The UK’s Competition & Markets Authority has recommended changes to the law in order to better regulate the secondary ticketing market, and also called for ticket resale platforms like Viagogo to be licensed.
The competition regulator was one of two government agencies given a role in regulating the resale of tickets online after several new ticket touting rules were included in the 2015 Consumer Rights Act. National Trading Standards enforced the new rules against individual touts, while the CMA was tasked with ensuring that the resale platforms also complied with the law.
Two of those platforms – Live Nation-owned Seatwave and Get Me In! – ultimately closed down amid rising regulations and increased anti-touting sentiment within the music community. That left StubHub and Viagogo, which both ultimately made a number of changes to their sites to fall in line with UK law, although getting Viagogo to shift required legal action on the CMA’s part.
Anti-touting campaigners argue that the rules continue to be routinely broken, meaning touts and the touting platforms need to be monitored and regulated on an ongoing basis. That would be easier to achieve, the CMA says in a new report today, if some further changes were made to the law.
The regulator adds in a statement: “Whilst the bulk-buying of tickets ahead of real fans by professional resellers – who then sell them at inflated prices – may be illegal, swift and effective action by authorities is not possible under the current law. Similar issues arise in relation to laws which prevent resellers advertising tickets using incorrect information or ‘speculatively selling’ tickets that they don’t own”.
Among the changes the CMA is proposing are a ban on platforms allowing resellers to sell more tickets for an event than they can legally buy from the primary market, and new rules ensuring platforms are fully responsible for incorrect information about tickets that are listed for sale on their websites.
It also proposes “a new system of licensing for platforms that sell secondary tickets that would enable an authority to act quickly and issue sanctions such as taking down websites, withdrawing a business’s right to operate in the sector, and the imposition of substantial fines”.
Commenting on the proposals, George Lusty, Senior Director For Consumer Protection at the CMA, says: “Over recent years we have taken strong action to protect people buying tickets from resellers online and the secondary ticket websites are now worlds apart from those we saw before the CMA took action”.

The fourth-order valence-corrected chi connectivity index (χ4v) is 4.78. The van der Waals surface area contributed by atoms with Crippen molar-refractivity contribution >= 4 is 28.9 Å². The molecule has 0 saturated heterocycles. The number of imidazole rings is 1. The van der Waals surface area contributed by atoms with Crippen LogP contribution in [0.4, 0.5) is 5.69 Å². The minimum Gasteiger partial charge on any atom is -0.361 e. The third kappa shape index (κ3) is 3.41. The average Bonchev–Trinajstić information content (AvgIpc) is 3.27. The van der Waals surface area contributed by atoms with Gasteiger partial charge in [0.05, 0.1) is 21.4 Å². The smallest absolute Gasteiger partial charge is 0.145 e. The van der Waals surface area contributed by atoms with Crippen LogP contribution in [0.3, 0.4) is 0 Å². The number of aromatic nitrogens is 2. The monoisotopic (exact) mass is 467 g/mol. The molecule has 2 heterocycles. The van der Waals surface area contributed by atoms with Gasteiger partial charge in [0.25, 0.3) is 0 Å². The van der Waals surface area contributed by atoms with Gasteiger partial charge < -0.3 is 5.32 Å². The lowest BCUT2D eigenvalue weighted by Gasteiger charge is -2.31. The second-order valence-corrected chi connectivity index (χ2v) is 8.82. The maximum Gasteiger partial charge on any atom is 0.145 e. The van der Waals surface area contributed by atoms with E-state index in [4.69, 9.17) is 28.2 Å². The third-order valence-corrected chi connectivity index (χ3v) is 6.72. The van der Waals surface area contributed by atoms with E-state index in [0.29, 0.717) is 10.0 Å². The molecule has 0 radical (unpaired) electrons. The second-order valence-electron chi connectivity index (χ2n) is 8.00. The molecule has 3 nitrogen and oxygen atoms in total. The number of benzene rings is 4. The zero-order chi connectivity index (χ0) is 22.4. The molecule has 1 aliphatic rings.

However, he notes, “it is clear that concerns about the sector remain” but “there are limits to what the CMA and other enforcers can do with their current powers”.
“With live music and sporting events starting back up we want the government to take action to strengthen the current laws and introduce a licensing regime for secondary ticketing platforms. If adopted, these proposals will help prevent people getting ripped off by unscrupulous resellers online and we stand ready to help the government to implement them”.
The proposals have been welcomed by the anti-touting FanFair Alliance, whose Campaign Manager Adam Webb says: “With the steady return of live music events, this is a welcome and timely report from the Competition & Markets Authority. These proposed changes to regulating the so-called ‘secondary ticketing’ market could have far-reaching future benefits for music fans. We now need to fully digest the implications and viability of introducing their suggested measures”.
However, Webb adds, the CMA should also continue to utilise its existing powers in this domain. “It’s equally important that we’re not distracted from the here and now”, he goes on. “Over the course of the pandemic, FanFair Alliance has continued to send substantial evidence to the CMA detailing a range of serious and current allegations about Viagogo in particular – from systematic breaches of consumer protection law to mass-scale fraud. This has gone on for far too long”.
Noting CMA’s past legal action against Viagogo – and its more recent ruling limiting the extent of Viagogo’s merger with StubHub – Webb concludes: “The CMA still has a court order hanging over this company. Given Viagogo’s wretched history of compliance and ongoing complications around their $4 billion merger with StubHub, it is now even more imperative that these allegations are investigated comprehensively and, if required, decisive enforcement action taken”.
You can download the new CMA report here.
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